Monday, January 31, 2011

Global Game Jam 2011

This past weekend, I attended the Global Game Jam for the first time. A Game Jam is basically 48 hours in which you and a few teammates develop a game (video game or board game) that adheres to a general guiding theme given to you at the start.

This year's theme was "extinction." I'm sure this was picked because, while unspecific, it inspires certain connotations that make it easy to fall into a creative trap. Here are a few examples of games developed at the Jam I attended: Dodo Island, Dino-soar, Top of the Food Chain, Agent of Extinction, etc. One of my teammates, as soon as he heard the theme announced, looked up "extinction" in the dictionary. One definition is the state of not existing. The fundamental idea behind the game I worked on (with two other guys) was making a game mechanic out of existing or not existing.

We decided to make a card/board game, which meant that we were able to playtest much earlier than the teams that were working on video games. Our first game, Quantum Cowboys, was a real-time card game whose cards read "exist," "non-exist," and "shoot." It was a reflex and timing-based shooting gallery (in card form, oddly enough) which rewarded only one strategy: "non-exist, exist, shoot, non-exist" (hence Quantum Cowboys). Playtesting our game only a few hours into the event, we realized that our design was fun, in a stupid way, but also massively flawed. We changed the rules after almost each game, sometimes in bits and pieces, sometimes in the form of large-scale revisions and redesigns.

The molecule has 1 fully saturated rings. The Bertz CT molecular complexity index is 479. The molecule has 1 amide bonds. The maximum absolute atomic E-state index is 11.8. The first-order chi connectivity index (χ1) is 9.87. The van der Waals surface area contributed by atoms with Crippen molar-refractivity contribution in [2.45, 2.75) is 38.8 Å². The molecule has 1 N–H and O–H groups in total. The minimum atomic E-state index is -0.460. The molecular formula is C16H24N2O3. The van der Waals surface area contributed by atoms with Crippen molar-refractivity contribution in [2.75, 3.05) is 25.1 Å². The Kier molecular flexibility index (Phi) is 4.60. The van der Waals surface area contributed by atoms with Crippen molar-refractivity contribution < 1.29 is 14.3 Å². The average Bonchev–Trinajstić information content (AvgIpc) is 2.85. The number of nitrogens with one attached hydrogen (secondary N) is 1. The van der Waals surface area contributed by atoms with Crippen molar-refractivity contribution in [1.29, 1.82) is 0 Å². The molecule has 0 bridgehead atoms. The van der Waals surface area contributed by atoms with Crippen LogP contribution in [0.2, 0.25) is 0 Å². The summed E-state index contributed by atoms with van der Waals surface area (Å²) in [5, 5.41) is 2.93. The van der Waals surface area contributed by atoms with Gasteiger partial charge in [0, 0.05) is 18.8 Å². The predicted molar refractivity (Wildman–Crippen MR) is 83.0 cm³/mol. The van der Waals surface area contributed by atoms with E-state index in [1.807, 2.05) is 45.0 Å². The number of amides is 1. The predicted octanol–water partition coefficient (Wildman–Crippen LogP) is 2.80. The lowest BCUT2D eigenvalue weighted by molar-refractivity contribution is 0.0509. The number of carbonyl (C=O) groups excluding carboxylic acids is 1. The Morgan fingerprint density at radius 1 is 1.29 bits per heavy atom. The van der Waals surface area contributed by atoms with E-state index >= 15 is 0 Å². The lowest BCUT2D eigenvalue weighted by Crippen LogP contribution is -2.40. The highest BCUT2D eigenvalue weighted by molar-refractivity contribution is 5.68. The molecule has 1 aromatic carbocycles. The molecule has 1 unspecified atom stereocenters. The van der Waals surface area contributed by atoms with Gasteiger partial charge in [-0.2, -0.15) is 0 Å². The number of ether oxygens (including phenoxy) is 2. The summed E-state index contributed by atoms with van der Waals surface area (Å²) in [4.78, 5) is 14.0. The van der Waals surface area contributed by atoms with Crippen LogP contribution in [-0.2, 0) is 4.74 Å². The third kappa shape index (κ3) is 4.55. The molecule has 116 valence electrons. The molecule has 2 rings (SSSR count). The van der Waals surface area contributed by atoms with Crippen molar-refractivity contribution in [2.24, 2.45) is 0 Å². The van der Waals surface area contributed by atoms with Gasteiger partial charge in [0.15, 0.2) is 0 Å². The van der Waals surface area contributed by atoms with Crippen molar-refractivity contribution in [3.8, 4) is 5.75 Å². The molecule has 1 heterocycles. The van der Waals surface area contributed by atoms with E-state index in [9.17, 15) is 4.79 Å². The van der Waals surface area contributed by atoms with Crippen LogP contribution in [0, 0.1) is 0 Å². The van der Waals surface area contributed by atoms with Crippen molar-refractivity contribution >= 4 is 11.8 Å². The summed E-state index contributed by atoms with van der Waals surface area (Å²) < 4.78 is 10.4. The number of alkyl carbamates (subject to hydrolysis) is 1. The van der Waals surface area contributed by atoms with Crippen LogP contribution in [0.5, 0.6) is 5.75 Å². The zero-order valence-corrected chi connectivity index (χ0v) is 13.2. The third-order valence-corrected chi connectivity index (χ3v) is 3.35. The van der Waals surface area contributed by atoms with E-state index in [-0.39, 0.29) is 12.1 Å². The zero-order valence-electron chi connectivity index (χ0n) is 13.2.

This process of iteration and refining through playtesting led us to our final design, a board game called Nonexistent Pirates!, which pits three players as pirate ships racing against each other to escape the pull of a large whirlpool in the Bermuda Triangle. Each round, there's a chance that the whirlpool will pull you back from your goal, and funky Bermuda Triangle physics allow your ship to fade in and out of existence in order to avoid the whirlpool's suction as well as cannonballs that spiral outward. We won "Best Board Game," but since that award was added late, our certificates were appropriately nonexistent.

 What I take away from the experience is a newfound respect for playtesting; it's not last-minute polish on a design that's already been much-labored over, it's a long and critical process of iteration and revision in which an essential guiding idea is developed, through play, into a fun and working game.

Monday, January 17, 2011

Top 25 Albums #16. Is This It - The Strokes

The state of music in the late 90's did not bode well for rock & roll. Kurt Cobain had been dead for years, and the mild idiocy of grunge gave way to the full-out stupidity of Nu-Metal. Balancing Nu-Metal's aggressive sludge was the over-produced glitter of pop divas like Britney Spears and Christina Aguilera. It seemed like Radiohead were the world's only remaining hope.